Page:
by Bob Fisher
Louis Vuitton CEO Yves Carcelle presents the Louis Vuitton Trophy to Emirate Team New Zealand skipper, Dean Barker. Louis Vuitton Trophy Dubai. 27/11/2010
While some concerns have been expressed that the small number of challengers for the America's Cup might detract from the spectacle and importance of the Louis Vuitton Cup, this is not expressed by Yves Carcelle, the Chairman and CEO of the Paris-based luxury goods company.
'We know the difficulty of communicating this sport with the general public, but when the 72-footers race in San Francisco Bay, all those concerns will be behind us.'
He continued: 'I am totally convinced that the quality of the races next year will be amazing.' Carcelle, himself a sailor, fully understands that the incredible setting of these giant wing-sailed catamarans racing in front of the Golden Gate Bridge will produce images that match the quality of his company's products.
That the four challengers are from New Zealand, Italy, Sweden and South Korea gives a wide international flavour to the Louis Vuitton Cup is beneficial. 'We find there is a persistence of interest in the event in those countries whose teams have taken part long after they did so. For example, the Japanese have a continued interest, and that is a big market area for us. So, each time there are new countries involved, that is beneficial.'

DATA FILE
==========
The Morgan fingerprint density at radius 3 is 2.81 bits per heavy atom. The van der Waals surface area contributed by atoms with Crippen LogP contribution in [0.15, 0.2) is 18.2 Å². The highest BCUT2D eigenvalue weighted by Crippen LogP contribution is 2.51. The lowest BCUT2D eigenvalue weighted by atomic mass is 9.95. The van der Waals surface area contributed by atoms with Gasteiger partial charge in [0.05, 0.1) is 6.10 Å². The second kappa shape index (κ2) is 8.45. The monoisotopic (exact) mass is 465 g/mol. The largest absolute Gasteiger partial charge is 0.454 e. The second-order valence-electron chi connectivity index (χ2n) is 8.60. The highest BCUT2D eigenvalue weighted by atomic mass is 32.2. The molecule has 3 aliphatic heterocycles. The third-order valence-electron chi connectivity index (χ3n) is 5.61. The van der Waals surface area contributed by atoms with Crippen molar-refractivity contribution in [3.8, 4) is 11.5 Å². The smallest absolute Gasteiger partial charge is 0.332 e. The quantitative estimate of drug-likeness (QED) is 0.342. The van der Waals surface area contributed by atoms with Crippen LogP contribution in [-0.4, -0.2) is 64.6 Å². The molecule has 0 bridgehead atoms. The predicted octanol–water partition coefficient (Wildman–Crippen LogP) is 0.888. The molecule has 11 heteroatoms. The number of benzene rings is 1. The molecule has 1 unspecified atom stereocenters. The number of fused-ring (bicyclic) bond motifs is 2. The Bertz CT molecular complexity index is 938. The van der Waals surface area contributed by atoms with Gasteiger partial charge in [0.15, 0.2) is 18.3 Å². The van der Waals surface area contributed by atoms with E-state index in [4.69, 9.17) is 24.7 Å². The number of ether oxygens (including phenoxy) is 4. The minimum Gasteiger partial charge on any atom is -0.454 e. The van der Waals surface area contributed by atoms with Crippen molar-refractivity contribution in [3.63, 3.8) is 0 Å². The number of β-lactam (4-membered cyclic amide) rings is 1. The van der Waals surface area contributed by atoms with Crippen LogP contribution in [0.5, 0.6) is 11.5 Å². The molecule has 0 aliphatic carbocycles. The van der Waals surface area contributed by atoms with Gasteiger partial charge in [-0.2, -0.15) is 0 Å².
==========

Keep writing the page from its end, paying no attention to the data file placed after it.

Carcelle is well aware that cracking the public's awareness in the United States is seriously difficult and pointed to the years when the Cup was held in San Diego. 'That city did not endorse the event,' he said, 'but here there are greater signs of interest of the activity on the water and in the television too.'
It is the standard of competition that enthralls the Louis Vuitton supremo: 'Every day we see the extremely high standard of the competition and this is constantly increasing. We never know who is going to win, and that makes for great excitement. I am sure that this will continue next year.'